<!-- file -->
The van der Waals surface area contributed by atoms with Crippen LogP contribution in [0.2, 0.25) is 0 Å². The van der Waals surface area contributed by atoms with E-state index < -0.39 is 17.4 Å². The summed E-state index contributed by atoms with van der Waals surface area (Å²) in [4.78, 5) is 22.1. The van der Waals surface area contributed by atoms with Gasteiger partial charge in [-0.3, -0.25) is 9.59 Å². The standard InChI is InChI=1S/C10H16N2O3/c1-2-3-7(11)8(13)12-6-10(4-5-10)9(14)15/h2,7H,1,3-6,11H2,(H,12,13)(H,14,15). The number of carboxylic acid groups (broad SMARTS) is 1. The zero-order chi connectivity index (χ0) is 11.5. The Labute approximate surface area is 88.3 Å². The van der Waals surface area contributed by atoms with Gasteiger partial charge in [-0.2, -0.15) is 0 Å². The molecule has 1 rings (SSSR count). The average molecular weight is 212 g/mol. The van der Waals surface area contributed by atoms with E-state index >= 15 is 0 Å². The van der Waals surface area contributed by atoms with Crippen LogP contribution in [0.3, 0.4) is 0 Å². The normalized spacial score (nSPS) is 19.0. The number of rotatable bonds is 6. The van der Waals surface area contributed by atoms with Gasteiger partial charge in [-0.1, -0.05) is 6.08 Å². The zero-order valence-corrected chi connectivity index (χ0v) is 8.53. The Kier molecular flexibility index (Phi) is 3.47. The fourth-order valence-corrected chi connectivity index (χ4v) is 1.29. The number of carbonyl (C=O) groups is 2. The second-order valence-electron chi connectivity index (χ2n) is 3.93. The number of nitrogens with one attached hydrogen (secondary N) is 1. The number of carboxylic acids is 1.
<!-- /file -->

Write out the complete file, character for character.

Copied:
The van der Waals surface area contributed by atoms with Crippen LogP contribution in [0.2, 0.25) is 0 Å². The van der Waals surface area contributed by atoms with E-state index < -0.39 is 17.4 Å². The summed E-state index contributed by atoms with van der Waals surface area (Å²) in [4.78, 5) is 22.1. The van der Waals surface area contributed by atoms with Gasteiger partial charge in [-0.3, -0.25) is 9.59 Å². The standard InChI is InChI=1S/C10H16N2O3/c1-2-3-7(11)8(13)12-6-10(4-5-10)9(14)15/h2,7H,1,3-6,11H2,(H,12,13)(H,14,15). The number of carboxylic acid groups (broad SMARTS) is 1. The zero-order chi connectivity index (χ0) is 11.5. The Labute approximate surface area is 88.3 Å². The van der Waals surface area contributed by atoms with Gasteiger partial charge in [-0.2, -0.15) is 0 Å². The molecule has 1 rings (SSSR count). The average molecular weight is 212 g/mol. The van der Waals surface area contributed by atoms with E-state index >= 15 is 0 Å². The van der Waals surface area contributed by atoms with Crippen LogP contribution in [0.3, 0.4) is 0 Å². The normalized spacial score (nSPS) is 19.0. The number of rotatable bonds is 6. The van der Waals surface area contributed by atoms with Gasteiger partial charge in [-0.1, -0.05) is 6.08 Å². The zero-order valence-corrected chi connectivity index (χ0v) is 8.53. The Kier molecular flexibility index (Phi) is 3.47. The fourth-order valence-corrected chi connectivity index (χ4v) is 1.29. The number of carbonyl (C=O) groups is 2. The second-order valence-electron chi connectivity index (χ2n) is 3.93. The number of nitrogens with one attached hydrogen (secondary N) is 1. The number of carboxylic acids is 1.